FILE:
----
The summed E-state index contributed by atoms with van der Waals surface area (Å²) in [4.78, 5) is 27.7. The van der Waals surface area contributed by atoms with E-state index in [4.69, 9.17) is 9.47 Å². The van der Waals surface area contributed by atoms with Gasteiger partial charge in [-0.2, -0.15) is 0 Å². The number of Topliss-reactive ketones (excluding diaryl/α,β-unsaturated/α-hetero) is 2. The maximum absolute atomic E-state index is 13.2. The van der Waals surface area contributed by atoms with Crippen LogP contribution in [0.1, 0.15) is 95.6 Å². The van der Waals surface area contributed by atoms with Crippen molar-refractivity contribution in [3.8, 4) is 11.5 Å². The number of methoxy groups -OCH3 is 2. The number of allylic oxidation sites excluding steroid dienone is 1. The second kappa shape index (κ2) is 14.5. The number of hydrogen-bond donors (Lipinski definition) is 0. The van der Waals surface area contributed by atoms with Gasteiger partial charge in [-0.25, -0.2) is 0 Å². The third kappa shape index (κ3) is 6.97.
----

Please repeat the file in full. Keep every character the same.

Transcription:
The summed E-state index contributed by atoms with van der Waals surface area (Å²) in [4.78, 5) is 27.7. The van der Waals surface area contributed by atoms with E-state index in [4.69, 9.17) is 9.47 Å². The van der Waals surface area contributed by atoms with Gasteiger partial charge in [-0.2, -0.15) is 0 Å². The number of Topliss-reactive ketones (excluding diaryl/α,β-unsaturated/α-hetero) is 2. The maximum absolute atomic E-state index is 13.2. The van der Waals surface area contributed by atoms with Crippen LogP contribution in [0.1, 0.15) is 95.6 Å². The van der Waals surface area contributed by atoms with Crippen molar-refractivity contribution in [3.8, 4) is 11.5 Å². The number of methoxy groups -OCH3 is 2. The number of allylic oxidation sites excluding steroid dienone is 1. The second kappa shape index (κ2) is 14.5. The number of hydrogen-bond donors (Lipinski definition) is 0. The van der Waals surface area contributed by atoms with Gasteiger partial charge in [-0.25, -0.2) is 0 Å². The third kappa shape index (κ3) is 6.97.